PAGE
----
How To Find Your Perfect Strain To Grow

Nowadays, when there are more strains available than the average grower can keep up with, it can be hard making a choice on what to add to your garden. It is no longer like back in the day when your mate would give you a handful of mystery seeds and wish you luck. The vast quantity of strains on the market today allows for custom tailoring of your garden. Each strain has it’s pros and cons. Each one produces different effects. You do have to ask yourself a few questions when selecting your strains. Why are you growing cannabis? For recreation? For relief? Do you know which strains will go well together in your garden? Every grower needs to ask themselves these 9 questions when looking to restock the garden:


This seems like the most important question of all, doesn’t it? This is where you get to decide which genetic and lineage you want. Do you want an indica? Do you want a sativa? A hybrid maybe? This brings us back to why do you want to grow cannabis in the first place. What are your goals? Do you want something easy for a beginner or a high maintenance heavy yielder? Asking yourself why you are growing will be the biggest factor in determining which genetics you want. If you are looking for plants that are good for their relief properties, you might want to choose an indica. If you want to be rocked to your core and ground to the couch for the night with heavy cerebral highs, then a sativa may be what you are looking for.

Indica Strains

  • Generally grows denser buds
  • Grows short and bushy as opposed to quickly growing tall. Indicas usually do not stretch much after being switched to the flowering stage
  • Tends to produce a more “heavy” or “couchlock” effect, though it varies by strains
  • Tends to be more cold resistant
  • May not be able to cope well in very hot weather
  • Many Indica-dominant strains have relatively higher levels of CBD (1-2%)

Sativa Strains

  • Some sativa-leaning strains tend to produce less dense buds. You may end up with very long buds as opposed to small thick nuggets like with some indica-leaning strains
  • Tends to grow very tall, with a big stretch after being switched to the flowering stage (often doubling, or even tripling in height after the switch to flower)
  • Can provide a cerebral “daytime” or “trippy” effect that many growers love.
  • Usually can’t cope with cold
  • Often very heat-resistant
  • Often low in CBD (less than 1%)

Auto-Flowering Strains

  • Usually carries a mix of Indica and Sativa characteristics, since all auto-flowers have been mixed with other cultivated strains
  • Short life cycle – seed to harvest in 2-3 months.
  • Tend to stay small, so lower overall yields.
  • Sometimes called “Lowryders” or “Ruderalis” strains.
  • Auto-Flowering” means these strains don’t need special light cycles to initiate budding.


Cannabinoids such as THC are what give cannabis its effects. Here are the ones we know most about:

THC stands for “Tetrahydrocannabinol,” which is a fancy word to describe the main cannabinoid in cannabis that produces much of the euphoria and other mental effects. For medical marijuana patients, THC seems to be one of the most important cannabinoids when it comes to reducing pain.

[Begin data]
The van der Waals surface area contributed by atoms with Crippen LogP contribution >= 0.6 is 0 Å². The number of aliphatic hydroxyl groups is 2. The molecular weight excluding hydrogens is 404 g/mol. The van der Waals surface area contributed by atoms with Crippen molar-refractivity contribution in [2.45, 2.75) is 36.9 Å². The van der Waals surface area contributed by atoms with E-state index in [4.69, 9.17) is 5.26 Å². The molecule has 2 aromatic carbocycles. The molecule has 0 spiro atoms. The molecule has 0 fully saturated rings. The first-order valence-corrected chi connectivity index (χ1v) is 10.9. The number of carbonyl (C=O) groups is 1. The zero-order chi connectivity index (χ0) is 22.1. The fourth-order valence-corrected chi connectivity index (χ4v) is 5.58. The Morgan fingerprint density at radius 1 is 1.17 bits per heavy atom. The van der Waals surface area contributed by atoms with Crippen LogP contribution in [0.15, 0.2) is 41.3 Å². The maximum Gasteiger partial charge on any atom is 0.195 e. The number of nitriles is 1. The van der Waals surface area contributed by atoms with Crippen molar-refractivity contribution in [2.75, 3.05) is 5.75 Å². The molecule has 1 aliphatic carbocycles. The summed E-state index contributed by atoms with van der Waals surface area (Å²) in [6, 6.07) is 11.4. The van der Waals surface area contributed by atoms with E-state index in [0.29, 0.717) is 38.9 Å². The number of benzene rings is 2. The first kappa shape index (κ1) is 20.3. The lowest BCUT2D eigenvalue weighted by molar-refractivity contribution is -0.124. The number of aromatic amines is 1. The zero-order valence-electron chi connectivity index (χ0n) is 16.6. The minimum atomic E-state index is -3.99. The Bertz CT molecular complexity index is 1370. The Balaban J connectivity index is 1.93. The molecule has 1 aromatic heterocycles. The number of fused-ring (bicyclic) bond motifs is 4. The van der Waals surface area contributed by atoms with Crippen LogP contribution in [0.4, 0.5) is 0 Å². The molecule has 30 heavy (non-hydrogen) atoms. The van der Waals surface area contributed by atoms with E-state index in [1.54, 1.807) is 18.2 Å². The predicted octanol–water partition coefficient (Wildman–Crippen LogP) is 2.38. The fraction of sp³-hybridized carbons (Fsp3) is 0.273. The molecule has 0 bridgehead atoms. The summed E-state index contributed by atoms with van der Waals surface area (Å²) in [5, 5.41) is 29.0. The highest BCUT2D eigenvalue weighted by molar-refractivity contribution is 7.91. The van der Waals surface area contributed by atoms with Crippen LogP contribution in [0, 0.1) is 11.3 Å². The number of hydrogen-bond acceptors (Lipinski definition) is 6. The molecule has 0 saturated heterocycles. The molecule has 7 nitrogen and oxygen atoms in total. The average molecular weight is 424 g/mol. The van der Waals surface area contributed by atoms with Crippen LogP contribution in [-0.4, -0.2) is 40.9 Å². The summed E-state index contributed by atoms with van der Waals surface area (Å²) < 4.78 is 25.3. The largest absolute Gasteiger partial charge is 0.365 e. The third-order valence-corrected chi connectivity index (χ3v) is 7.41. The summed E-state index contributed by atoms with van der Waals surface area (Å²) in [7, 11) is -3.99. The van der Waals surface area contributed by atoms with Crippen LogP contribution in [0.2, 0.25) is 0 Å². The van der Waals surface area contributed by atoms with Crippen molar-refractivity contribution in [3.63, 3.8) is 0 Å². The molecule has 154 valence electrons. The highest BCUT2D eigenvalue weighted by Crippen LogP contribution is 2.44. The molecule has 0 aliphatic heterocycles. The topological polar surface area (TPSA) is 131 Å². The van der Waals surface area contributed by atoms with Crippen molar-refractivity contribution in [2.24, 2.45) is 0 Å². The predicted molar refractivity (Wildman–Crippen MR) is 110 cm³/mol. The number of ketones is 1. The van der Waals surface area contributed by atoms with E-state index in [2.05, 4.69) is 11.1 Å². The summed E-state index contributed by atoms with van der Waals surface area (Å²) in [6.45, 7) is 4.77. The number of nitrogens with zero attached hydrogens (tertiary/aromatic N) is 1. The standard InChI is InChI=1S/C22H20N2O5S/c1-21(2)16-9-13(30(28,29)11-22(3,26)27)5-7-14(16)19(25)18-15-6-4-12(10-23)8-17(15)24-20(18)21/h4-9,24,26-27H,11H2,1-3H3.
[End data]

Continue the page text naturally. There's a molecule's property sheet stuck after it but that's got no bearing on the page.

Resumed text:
CBD stands for Cannabidiol, a non-psychotropic cannabinoid that has recently been in the spotlight for its medical effects in fighting seizures. It does not cause the psychoactive effects of THC, and may have lots of other beneficial effects for medical marijuana patients.

CBN stands for Cannabinol, another known cannabinoid. CBN causes milder mental effects than THC, and more of a body relaxation effect. CBN levels do not have a lot to do with strain – they are raised by harvesting buds later.

When shopping around for cannabis strains, you’ll often be able to get information from the breeder about THC and CBD levels.

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Medical Strains

Medical cannabis is what many patients are looking for Low THC, High CBD – Examples
High THC – Examples
Lack of Appetite
Avoid “dabs” or waxes as they can contain contaminants that aren’t appropriate in a medical setting

When shopping around for strains, many breeders will give you information about the THC and CBD levels of the buds produced by this strain of cannabis. If they can’t give you specific numbers, I recommend avoiding that breeder if you’re a medical cannabis patient.

Non-Medical Strains

  • High THC, Low CBD – Examples
  • Psychedelic, more “trippy” effects, but can cause anxiety for some people
  • Medium/High THC, Medium CBD – Examples
  • “Daytime”
  • High THC, Medium CBN (by harvesting plants later, especially effective on indica strains)
  • “Couchlock” (very relaxed, almost sedative effects)


Always get your seeds from a trusted source. I don’t mean from your mate whose bud always has huge clusters of seeds. I mean from a known and reliable source whose job it is to provide highly reliable and consistent seeds that won’t cause problems for you down the line. There are some reputable seed banks that are known for producing excellent quality seeds. And better yet, you can just point and click and in no-time,your seeds will be at your doorstep. There are sometimes different versions of strains by different breeders. When there are several versions of popular strains, each version can grow wildly different from each other and produce different results. “White Widow” from one breeder may be completely different from “White Widow” by another breeder.